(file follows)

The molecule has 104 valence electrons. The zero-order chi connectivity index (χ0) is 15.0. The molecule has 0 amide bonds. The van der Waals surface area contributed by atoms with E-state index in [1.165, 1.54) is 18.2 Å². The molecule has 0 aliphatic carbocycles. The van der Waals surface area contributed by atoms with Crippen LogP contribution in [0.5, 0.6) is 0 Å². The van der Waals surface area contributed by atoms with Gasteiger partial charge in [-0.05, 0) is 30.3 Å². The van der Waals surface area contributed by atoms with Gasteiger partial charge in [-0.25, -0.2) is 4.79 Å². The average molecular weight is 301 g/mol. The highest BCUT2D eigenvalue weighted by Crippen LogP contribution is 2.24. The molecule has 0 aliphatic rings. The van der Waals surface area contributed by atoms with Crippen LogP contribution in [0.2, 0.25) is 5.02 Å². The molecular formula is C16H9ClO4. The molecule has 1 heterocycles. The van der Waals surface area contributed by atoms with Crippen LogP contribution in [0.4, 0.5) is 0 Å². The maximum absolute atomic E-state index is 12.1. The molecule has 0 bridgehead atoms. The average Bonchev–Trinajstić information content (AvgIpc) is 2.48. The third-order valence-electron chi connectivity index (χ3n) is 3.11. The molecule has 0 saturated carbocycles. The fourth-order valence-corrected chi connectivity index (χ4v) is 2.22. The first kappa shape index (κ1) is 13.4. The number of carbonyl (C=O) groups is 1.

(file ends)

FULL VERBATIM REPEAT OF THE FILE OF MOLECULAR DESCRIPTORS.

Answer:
The molecule has 104 valence electrons. The zero-order chi connectivity index (χ0) is 15.0. The molecule has 0 amide bonds. The van der Waals surface area contributed by atoms with E-state index in [1.165, 1.54) is 18.2 Å². The molecule has 0 aliphatic carbocycles. The van der Waals surface area contributed by atoms with Crippen LogP contribution in [0.5, 0.6) is 0 Å². The van der Waals surface area contributed by atoms with Gasteiger partial charge in [-0.05, 0) is 30.3 Å². The van der Waals surface area contributed by atoms with Gasteiger partial charge in [-0.25, -0.2) is 4.79 Å². The average molecular weight is 301 g/mol. The highest BCUT2D eigenvalue weighted by Crippen LogP contribution is 2.24. The molecule has 0 aliphatic rings. The van der Waals surface area contributed by atoms with Crippen LogP contribution in [0.2, 0.25) is 5.02 Å². The molecular formula is C16H9ClO4. The molecule has 1 heterocycles. The van der Waals surface area contributed by atoms with Crippen LogP contribution in [0.4, 0.5) is 0 Å². The maximum absolute atomic E-state index is 12.1. The molecule has 0 bridgehead atoms. The average Bonchev–Trinajstić information content (AvgIpc) is 2.48. The third-order valence-electron chi connectivity index (χ3n) is 3.11. The molecule has 0 saturated carbocycles. The fourth-order valence-corrected chi connectivity index (χ4v) is 2.22. The first kappa shape index (κ1) is 13.4. The number of carbonyl (C=O) groups is 1.